5 Ways To Improve Your Consulting Business

By January 26, 2015Client Work
Improve consulting process

With 2015 underway, many of you have goals you’d like to reach, like landing higher paying clients, raising your rates or streamlining your work processes.

Today, I want to discuss 5 ways you can improve your consulting business and really start separating yourself from other vendors. These 5 tips are written for web consultants, but can easily be adapted to any type of consulting business. Be sure to read through each as I’ve provided examples and tips throughout.
 

1. Have a Process

 
A process communicates to clients how you work and how the project will be executed. Having a very clear process is one of the best ways to close higher paying client projects and even charge more.

Instead of briefly explaining to clients what you do, give them an in-depth overview of the project cycle, from start to finish. This information will make a client comfortable because they’ll come to understand how their investment is being spent and how you’ll achieve the right result for their business.

Here is a rough example of a good vs. bad process for a website project. I like to go over my process on the phone or send clients a PDF file that explains the process as a set of phases. You can structure this in any format, but make sure it thoroughly explains how the project will be executed.

Project: 5 page website (design and development)

Bad process: We’re going to design each page of your website and then send you mockup previews. We’ll make changes as requested and once you’re happy, we’ll code it and send you the files.

Most consultants explain their process like this in a brief sentence, which doesn’t provide any insight into exactly how the new website will meet the strategic needs of the client. This type of process, if explained over email or phone could be costing you projects.

Good process: We break all of our projects up into phases, to achieve the best possible outcome for you and reduce as much risk as possible. We realize you’re making an investment, so its important you understand how we execute projects for a successful result.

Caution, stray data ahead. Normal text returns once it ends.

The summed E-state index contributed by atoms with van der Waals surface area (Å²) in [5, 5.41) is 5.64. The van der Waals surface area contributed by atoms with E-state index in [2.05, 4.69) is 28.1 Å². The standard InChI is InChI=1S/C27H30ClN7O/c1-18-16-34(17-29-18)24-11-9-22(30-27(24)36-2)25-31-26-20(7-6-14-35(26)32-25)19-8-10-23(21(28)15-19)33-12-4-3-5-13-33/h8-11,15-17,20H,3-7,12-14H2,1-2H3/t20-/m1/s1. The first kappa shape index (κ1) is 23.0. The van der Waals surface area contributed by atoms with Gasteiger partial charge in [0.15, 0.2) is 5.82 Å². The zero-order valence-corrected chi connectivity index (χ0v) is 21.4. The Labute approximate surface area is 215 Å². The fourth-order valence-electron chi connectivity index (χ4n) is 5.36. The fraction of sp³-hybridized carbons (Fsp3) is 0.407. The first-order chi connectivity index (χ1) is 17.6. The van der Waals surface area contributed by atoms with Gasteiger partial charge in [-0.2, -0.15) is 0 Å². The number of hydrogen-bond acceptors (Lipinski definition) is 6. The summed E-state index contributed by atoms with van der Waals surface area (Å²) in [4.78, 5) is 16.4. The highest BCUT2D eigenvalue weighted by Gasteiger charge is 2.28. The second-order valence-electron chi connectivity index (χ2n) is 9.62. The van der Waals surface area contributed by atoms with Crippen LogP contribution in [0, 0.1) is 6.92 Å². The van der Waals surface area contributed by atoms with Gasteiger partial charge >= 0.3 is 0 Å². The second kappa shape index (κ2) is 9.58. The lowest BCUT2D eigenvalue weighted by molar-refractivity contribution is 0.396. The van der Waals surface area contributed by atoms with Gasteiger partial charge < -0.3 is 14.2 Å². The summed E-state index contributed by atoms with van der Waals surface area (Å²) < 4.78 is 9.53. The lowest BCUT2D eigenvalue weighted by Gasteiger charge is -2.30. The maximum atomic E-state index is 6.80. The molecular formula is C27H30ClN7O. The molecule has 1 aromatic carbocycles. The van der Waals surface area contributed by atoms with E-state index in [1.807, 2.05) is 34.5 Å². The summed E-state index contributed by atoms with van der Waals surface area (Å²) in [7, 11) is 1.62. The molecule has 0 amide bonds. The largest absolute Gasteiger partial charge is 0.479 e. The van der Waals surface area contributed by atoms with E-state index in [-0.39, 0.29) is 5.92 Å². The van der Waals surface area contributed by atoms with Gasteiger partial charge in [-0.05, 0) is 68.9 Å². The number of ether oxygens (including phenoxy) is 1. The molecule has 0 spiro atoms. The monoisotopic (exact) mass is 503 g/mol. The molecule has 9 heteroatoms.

Phase 1: The first phase is discovery, where we’ll dive deep into your project and learn about your requirements and goals through stakeholder interviews. We’ll also learn about your customers, competitors, marketing strategy, design preferences and do an SEO analysis. This information will strategically prepare us to build and launch the best possible website to reach your goals.

Phase 2: The second phase is user-experience and design. We’ll create a sitemap and wireframes for each page using our expertise along with the findings from phase 1. This will give us the foundation for the website, almost like a “blueprint” for a new home. We’ll then use the wireframes as a base to create design mockups with your preferred design preferences and present these to you for review. During this entire process, we’ll be working closely with you to get your feedback and iterate so we’re always on the right track.

Phase 3: The third phase is development, where we’ll convert the designs to working code so they can be accessed on the web. We’ll also add in any required javascript or plugins for increased functionality. We’ll test the website for web, tablet and mobile compatibility for a perfect visitor experience. You’ll also have access to a private link to view the website and provide any feedback before we launch it.

Each projects is set up on project management software, so you can receive updates along the way in one centralized place. We’ll also have weekly standup meetings to review the current progress and to answer any questions you may have.

This process is more detailed, clear and helps the client understand how the project will run. This is so important for winning bigger projects because clients need to be able to trust you with their investment to get a successful return. Without this information, clients will be uncertain and afraid to hire you because they won’t understand how their business will get from where it is to where they want it to be.

The process above is very rough for the purposes of this post and can definitely be more detailed. I highly recommend watching this webinar from GatherContent for a well-thought-out process by a digital marketing agency. It touches on the process above in more detail and also provides amazing tips on managing clients.